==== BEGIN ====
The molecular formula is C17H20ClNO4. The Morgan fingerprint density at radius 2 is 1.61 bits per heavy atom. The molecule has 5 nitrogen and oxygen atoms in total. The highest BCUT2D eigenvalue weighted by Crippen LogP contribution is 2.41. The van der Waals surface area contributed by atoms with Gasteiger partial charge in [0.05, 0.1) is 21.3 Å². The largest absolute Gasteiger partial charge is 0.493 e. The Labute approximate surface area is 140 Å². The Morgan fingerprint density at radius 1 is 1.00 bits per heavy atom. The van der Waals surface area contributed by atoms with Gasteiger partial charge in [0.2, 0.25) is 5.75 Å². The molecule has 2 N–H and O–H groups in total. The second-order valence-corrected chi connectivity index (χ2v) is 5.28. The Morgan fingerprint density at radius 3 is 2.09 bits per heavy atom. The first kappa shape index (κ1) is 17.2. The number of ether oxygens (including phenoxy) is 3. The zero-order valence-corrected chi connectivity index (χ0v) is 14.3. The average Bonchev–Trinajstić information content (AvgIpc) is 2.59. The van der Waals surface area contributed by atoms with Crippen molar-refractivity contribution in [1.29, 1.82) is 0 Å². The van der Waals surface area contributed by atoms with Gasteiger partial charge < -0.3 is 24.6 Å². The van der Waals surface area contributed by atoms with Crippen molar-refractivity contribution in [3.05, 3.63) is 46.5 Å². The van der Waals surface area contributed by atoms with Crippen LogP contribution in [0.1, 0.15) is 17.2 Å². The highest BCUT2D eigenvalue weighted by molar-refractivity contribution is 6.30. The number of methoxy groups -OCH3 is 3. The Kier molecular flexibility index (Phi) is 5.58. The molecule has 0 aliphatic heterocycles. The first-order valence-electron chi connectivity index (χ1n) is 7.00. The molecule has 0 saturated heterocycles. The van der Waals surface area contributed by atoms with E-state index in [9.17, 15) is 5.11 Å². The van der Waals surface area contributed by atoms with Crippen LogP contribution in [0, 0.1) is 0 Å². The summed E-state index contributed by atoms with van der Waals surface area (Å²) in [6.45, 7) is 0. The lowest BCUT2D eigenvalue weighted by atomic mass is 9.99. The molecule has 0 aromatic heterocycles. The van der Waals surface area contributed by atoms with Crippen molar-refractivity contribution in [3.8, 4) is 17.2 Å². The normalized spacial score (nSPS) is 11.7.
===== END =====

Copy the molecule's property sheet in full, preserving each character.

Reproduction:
The molecular formula is C17H20ClNO4. The Morgan fingerprint density at radius 2 is 1.61 bits per heavy atom. The molecule has 5 nitrogen and oxygen atoms in total. The highest BCUT2D eigenvalue weighted by Crippen LogP contribution is 2.41. The van der Waals surface area contributed by atoms with Gasteiger partial charge in [0.05, 0.1) is 21.3 Å². The largest absolute Gasteiger partial charge is 0.493 e. The Labute approximate surface area is 140 Å². The Morgan fingerprint density at radius 1 is 1.00 bits per heavy atom. The van der Waals surface area contributed by atoms with Gasteiger partial charge in [0.2, 0.25) is 5.75 Å². The molecule has 2 N–H and O–H groups in total. The second-order valence-corrected chi connectivity index (χ2v) is 5.28. The Morgan fingerprint density at radius 3 is 2.09 bits per heavy atom. The first kappa shape index (κ1) is 17.2. The number of ether oxygens (including phenoxy) is 3. The zero-order valence-corrected chi connectivity index (χ0v) is 14.3. The average Bonchev–Trinajstić information content (AvgIpc) is 2.59. The van der Waals surface area contributed by atoms with Crippen molar-refractivity contribution in [1.29, 1.82) is 0 Å². The van der Waals surface area contributed by atoms with Gasteiger partial charge < -0.3 is 24.6 Å². The van der Waals surface area contributed by atoms with Crippen molar-refractivity contribution in [3.05, 3.63) is 46.5 Å². The van der Waals surface area contributed by atoms with Crippen LogP contribution in [0.1, 0.15) is 17.2 Å². The highest BCUT2D eigenvalue weighted by molar-refractivity contribution is 6.30. The number of methoxy groups -OCH3 is 3. The Kier molecular flexibility index (Phi) is 5.58. The molecule has 0 aliphatic heterocycles. The first-order valence-electron chi connectivity index (χ1n) is 7.00. The molecule has 0 saturated heterocycles. The van der Waals surface area contributed by atoms with E-state index in [9.17, 15) is 5.11 Å². The van der Waals surface area contributed by atoms with Crippen LogP contribution in [0, 0.1) is 0 Å². The summed E-state index contributed by atoms with van der Waals surface area (Å²) in [6.45, 7) is 0. The lowest BCUT2D eigenvalue weighted by atomic mass is 9.99. The molecule has 0 aromatic heterocycles. The van der Waals surface area contributed by atoms with Crippen molar-refractivity contribution in [3.8, 4) is 17.2 Å². The normalized spacial score (nSPS) is 11.7.